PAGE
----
Delivery – Q6: When & Where do information deliverables need to occur in relation to each other?
We have so far defined what needs to be delivered and by whom. Now we need to ensure that it is understood, when each of those information packages need to be delivered and where they need to be delivered to.
To do this, the Information management team map out the key milestones for each package, making sure they are clearly defined, and the interdependencies are complete. This timeline should also include when that information is collected, verified, authorised, shared and then published, making sure that its purpose is made clear, using the BS 1192/ ISO 19650 coding.
It is also important to state where this Information will be placed and who needs to be notified of its state of readiness.
When planning, in my experience, it’s always best to start with the desired date/time and work backwards. Using the synch matrix that has already been developed in general, work towards making it more detailed.
Most organisations involved in the handover of assets are good at specifying and carrying out commissioning on physical assets. This needs to be replicated on the digital asset and resources assigned to ensure it is done correctly. The digital asset, if it is incorrect and faulty will damage property, people and reputation just as much as a physical one.
The physical interface between various packages of works should have been identified by now and this information should be used to start to understand the digital interfaces that will need to be coordinated across all delivery partners and existing asset owners.
This will allow the Information Manager to complete the required information deliverables timeline in detail and further update the Digital Construction Expectations document.
The Digital Construction Expectations document
In the 7 questions methodology we talk about a “Digital Construction Expectations” document, this is a live document owned by the client, that defines the current level of digital delivery expected of its employees and deliver partners. As each project is launched the document is reviewed and if necessary updated to show any new standards, methods or processes that all future projects ought to use.
This document is then combined with the Project Information Requirements and any project specific expectations to generate the Exchange Information Requirements document.
This is not a widely used document but is a good piece of advice from one of the UK’s major Infrastructure owners.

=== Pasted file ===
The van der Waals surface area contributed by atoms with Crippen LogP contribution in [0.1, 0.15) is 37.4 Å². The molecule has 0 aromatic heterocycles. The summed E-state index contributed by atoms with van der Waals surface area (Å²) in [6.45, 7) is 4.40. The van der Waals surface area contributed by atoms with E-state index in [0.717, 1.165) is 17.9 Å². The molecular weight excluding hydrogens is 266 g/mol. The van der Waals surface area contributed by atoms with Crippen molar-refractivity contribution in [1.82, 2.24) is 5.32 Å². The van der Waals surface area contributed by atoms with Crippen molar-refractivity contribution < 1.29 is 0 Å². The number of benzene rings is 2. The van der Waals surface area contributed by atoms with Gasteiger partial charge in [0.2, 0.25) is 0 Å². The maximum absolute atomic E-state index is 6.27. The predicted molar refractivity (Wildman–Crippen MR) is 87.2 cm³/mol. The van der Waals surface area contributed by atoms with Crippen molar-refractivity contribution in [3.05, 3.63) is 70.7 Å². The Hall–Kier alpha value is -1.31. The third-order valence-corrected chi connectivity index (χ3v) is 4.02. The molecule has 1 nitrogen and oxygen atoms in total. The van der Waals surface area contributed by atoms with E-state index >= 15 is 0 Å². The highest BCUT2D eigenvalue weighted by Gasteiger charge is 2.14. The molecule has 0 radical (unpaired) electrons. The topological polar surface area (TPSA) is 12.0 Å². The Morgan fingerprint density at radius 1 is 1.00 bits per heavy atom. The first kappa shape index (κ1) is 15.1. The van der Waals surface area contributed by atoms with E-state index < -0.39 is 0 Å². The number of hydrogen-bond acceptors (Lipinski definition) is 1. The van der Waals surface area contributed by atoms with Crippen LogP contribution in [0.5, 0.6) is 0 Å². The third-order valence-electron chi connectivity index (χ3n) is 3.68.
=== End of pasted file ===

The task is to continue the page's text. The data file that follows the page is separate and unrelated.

Exchange (Employers) Information Requirements
The EIR which until recently stood for Employers Information Requirements and now uses the word Exchange instead, is the client’s chance to define their requirements for procuring the digital asset. They will need to be very careful what they ask for, too prescriptive and you are preventing innovation and progress, too loose and you will probably receive something that you didn’t even expect!
Don’t just demand BIM or a Digital Twin and also don’t just say it must comply with standard ISO 19650, BS 1192 or Level 2! You will need to explain:
How you want the information delivered?
When you want it delivered and what it dependent or depends on it?
Where it is to be created, worked on and delivered?
What the information is and what specific part of a standard or library, coordinate system, classification table and format is needed?
Who is responsible for authoring, authorising, approving and coordinating?
Why the above is required?
Note that the EIR will tell the delivery partner how they will deliver the information and how to guarantee consistency, value and quality, not how to generate the information itself, as this method is an important commercial advantage to both parties and would stifle innovation and competition. The delivery partner must feel free enough to do what they do best but understand they need to deliver the end result to the client’s specification.
Several of the more digitally advanced client organisations have a live document running all the time called the Digital Construction Expectations document (DCE). This presents an up to date set of paragraphs and statements that suit the entire business and will be combined with the Project Information Requirements to be presented to the delivery partners for their response.
The EIR should set out three areas for the delivery partners to respond to:
Taking everything into consideration whilst writing this document and aligning it with the rest of the contractual package is important and is assisted by using the 7 Questions for Capable Clients methodology.